Posted by: Laguerre | May 14 2018 17:07 utc | 8

I love reading about all these non-Iraqi Arabs celebrating at the the thought that Iran had its hand slapped. Memory needs to serve them better; Sadr is part Iranian and would run to Iran every time trouble was brewing. Do they seriously think he is completely "secular'.

He's as secular as Ahmad Chalabi. The Iranians knew Ahmad a whole lot better than the neocons.

Posted by: debenscott | May 14 2018 17:09 utc | 9

Laguerre @8--

Sadr didn't try to become an MP so is disqualified to become PM.

Posted by: karlof1 | May 14 2018 17:13 utc | 10

well, someone from his party then, karlof.

Posted by: Laguerre | May 14 2018 17:21 utc | 11

It is no coincidence that Sadr's strong showing follows Hezbollah's 'victory' in Lebanon's elections: this isn't about secular versus religious but about populism. Which explains the alliance with the Communist Party-the same one that the US hired Saddam Hussein to wipe out back in the day, because it threatened to work for equality and sovereignty.

Posted by: bevin | May 14 2018 18:17 utc | 12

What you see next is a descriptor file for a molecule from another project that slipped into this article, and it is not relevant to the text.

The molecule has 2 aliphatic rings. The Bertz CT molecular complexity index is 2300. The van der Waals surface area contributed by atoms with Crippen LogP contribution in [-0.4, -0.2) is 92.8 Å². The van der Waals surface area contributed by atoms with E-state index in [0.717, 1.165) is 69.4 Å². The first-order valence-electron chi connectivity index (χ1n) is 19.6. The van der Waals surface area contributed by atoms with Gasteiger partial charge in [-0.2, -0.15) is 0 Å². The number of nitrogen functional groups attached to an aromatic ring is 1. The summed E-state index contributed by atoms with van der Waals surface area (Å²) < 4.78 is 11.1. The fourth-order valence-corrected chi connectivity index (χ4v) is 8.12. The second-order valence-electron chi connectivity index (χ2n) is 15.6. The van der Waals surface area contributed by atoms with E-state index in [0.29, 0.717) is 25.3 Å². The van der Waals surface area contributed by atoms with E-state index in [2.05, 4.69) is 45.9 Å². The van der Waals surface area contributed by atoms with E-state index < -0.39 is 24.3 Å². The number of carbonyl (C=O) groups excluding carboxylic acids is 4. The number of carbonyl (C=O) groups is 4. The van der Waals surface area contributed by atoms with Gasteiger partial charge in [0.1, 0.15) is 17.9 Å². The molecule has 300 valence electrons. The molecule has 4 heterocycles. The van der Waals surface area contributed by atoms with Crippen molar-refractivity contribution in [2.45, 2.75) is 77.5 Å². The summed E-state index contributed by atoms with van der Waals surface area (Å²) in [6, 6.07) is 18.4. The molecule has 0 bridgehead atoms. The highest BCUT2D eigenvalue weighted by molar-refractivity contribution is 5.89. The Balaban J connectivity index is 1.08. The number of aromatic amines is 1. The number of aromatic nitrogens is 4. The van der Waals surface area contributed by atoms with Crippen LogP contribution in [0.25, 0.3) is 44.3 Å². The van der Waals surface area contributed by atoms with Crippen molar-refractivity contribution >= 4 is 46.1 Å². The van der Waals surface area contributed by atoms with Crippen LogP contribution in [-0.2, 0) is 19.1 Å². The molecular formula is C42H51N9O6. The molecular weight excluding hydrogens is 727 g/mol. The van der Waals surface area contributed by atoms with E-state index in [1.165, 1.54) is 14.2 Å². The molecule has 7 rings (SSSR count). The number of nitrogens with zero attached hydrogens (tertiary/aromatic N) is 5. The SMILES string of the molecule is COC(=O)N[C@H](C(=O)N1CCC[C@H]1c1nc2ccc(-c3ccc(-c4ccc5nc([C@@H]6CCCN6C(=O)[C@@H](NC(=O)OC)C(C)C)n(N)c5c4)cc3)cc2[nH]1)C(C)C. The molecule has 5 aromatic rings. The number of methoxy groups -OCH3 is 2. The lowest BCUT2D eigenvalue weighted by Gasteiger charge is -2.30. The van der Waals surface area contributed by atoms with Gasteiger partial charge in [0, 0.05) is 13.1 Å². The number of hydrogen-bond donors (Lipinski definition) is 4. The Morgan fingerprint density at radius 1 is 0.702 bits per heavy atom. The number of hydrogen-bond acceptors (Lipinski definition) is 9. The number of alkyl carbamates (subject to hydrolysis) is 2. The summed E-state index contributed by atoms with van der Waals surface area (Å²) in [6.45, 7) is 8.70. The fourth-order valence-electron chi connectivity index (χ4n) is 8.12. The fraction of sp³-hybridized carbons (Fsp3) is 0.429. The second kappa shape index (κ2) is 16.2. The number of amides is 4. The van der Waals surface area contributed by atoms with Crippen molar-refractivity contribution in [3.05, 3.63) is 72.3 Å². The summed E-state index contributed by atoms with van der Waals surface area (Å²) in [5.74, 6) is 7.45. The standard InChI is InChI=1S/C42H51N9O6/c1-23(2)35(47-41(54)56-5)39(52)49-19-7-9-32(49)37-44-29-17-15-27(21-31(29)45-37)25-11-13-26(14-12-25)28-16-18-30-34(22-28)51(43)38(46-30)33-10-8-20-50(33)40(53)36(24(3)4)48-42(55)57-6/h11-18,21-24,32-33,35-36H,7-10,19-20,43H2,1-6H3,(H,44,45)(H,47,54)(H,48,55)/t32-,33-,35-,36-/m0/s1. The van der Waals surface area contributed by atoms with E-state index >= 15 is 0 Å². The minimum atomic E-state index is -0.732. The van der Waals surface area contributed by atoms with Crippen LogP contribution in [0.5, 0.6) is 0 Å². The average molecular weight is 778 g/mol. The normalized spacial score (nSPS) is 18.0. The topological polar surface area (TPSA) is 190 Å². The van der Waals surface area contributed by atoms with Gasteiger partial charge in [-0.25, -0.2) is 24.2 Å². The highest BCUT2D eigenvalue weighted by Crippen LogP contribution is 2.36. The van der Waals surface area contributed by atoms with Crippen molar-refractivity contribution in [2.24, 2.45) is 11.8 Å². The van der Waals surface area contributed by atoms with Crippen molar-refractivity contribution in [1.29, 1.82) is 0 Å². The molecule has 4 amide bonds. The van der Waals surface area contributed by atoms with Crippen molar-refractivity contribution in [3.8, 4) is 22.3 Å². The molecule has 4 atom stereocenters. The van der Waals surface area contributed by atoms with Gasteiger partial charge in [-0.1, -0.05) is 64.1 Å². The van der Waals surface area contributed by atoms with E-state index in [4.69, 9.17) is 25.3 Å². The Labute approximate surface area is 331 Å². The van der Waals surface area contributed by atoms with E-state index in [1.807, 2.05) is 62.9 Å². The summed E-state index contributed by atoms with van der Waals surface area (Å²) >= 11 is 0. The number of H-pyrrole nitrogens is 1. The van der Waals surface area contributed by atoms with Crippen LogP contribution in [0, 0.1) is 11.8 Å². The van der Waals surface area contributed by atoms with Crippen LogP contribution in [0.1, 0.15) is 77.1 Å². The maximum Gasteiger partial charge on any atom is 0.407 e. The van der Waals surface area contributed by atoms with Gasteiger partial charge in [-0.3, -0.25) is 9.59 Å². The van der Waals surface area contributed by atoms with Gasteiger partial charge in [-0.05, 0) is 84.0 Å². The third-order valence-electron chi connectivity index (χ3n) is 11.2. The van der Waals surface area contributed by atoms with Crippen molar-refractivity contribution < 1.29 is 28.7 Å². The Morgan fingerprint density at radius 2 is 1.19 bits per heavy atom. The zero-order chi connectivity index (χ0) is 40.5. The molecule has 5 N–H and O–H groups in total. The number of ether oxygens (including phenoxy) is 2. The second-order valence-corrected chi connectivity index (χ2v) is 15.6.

Wikipedia cannot be fully trusted on these topics, but even this sanitised excerpt gives one a sense of things ( - "The United States Central Intelligence Agency (CIA) has had a long history of involvement in Iraq. Although the CIA was not directly involved in the 1963 Ba'athist coup that ousted Abd al-Karim Qasim, it had been plotting to remove Qasim from mid-1962 until his overthrow, developing contacts with Iraqi opposition groups including the Ba'ath Party and planning to "incapacitate" a high-ranking member of Qasim's government with a poisoned handkerchief. After the 1968 Ba'athist coup appeared to draw Iraq into the Soviet sphere of influence, the CIA colluded with the government of Iran to destabilize Iraq by arming Kurdish rebels. Beginning in 1982, the CIA began providing Iraq intelligence during the Iran–Iraq War. The CIA was also involved in the failed 1996 coup against Saddam Hussein.")